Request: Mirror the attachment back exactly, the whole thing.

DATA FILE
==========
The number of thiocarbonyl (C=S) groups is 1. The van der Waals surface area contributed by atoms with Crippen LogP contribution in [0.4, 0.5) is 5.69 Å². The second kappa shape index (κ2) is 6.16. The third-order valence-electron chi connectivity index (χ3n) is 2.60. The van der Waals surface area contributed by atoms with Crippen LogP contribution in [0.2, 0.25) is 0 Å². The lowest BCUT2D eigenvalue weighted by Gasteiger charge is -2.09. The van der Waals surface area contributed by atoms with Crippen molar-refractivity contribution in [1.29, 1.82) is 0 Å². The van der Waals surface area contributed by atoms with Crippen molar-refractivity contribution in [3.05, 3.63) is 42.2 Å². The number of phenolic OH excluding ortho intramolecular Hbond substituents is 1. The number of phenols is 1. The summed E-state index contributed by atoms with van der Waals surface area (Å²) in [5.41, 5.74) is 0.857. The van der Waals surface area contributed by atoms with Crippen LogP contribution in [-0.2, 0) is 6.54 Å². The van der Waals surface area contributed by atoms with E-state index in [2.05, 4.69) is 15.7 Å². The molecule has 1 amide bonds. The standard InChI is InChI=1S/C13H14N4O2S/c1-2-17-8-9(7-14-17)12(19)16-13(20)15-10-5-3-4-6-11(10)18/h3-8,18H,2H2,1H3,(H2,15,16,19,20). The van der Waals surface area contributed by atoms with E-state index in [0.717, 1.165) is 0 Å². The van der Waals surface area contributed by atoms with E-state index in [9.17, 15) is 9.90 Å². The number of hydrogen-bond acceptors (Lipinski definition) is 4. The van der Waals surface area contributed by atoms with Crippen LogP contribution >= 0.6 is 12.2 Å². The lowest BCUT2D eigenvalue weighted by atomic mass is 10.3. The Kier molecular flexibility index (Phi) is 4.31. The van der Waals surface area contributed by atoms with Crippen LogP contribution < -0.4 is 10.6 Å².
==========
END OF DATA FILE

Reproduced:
The number of thiocarbonyl (C=S) groups is 1. The van der Waals surface area contributed by atoms with Crippen LogP contribution in [0.4, 0.5) is 5.69 Å². The second kappa shape index (κ2) is 6.16. The third-order valence-electron chi connectivity index (χ3n) is 2.60. The van der Waals surface area contributed by atoms with Crippen LogP contribution in [0.2, 0.25) is 0 Å². The lowest BCUT2D eigenvalue weighted by Gasteiger charge is -2.09. The van der Waals surface area contributed by atoms with Crippen molar-refractivity contribution in [1.29, 1.82) is 0 Å². The van der Waals surface area contributed by atoms with Crippen molar-refractivity contribution in [3.05, 3.63) is 42.2 Å². The number of phenolic OH excluding ortho intramolecular Hbond substituents is 1. The number of phenols is 1. The summed E-state index contributed by atoms with van der Waals surface area (Å²) in [5.41, 5.74) is 0.857. The van der Waals surface area contributed by atoms with Crippen LogP contribution in [-0.2, 0) is 6.54 Å². The van der Waals surface area contributed by atoms with E-state index in [2.05, 4.69) is 15.7 Å². The molecule has 1 amide bonds. The standard InChI is InChI=1S/C13H14N4O2S/c1-2-17-8-9(7-14-17)12(19)16-13(20)15-10-5-3-4-6-11(10)18/h3-8,18H,2H2,1H3,(H2,15,16,19,20). The van der Waals surface area contributed by atoms with E-state index in [0.717, 1.165) is 0 Å². The van der Waals surface area contributed by atoms with E-state index in [9.17, 15) is 9.90 Å². The number of hydrogen-bond acceptors (Lipinski definition) is 4. The van der Waals surface area contributed by atoms with Crippen LogP contribution >= 0.6 is 12.2 Å². The lowest BCUT2D eigenvalue weighted by atomic mass is 10.3. The Kier molecular flexibility index (Phi) is 4.31. The van der Waals surface area contributed by atoms with Crippen LogP contribution < -0.4 is 10.6 Å².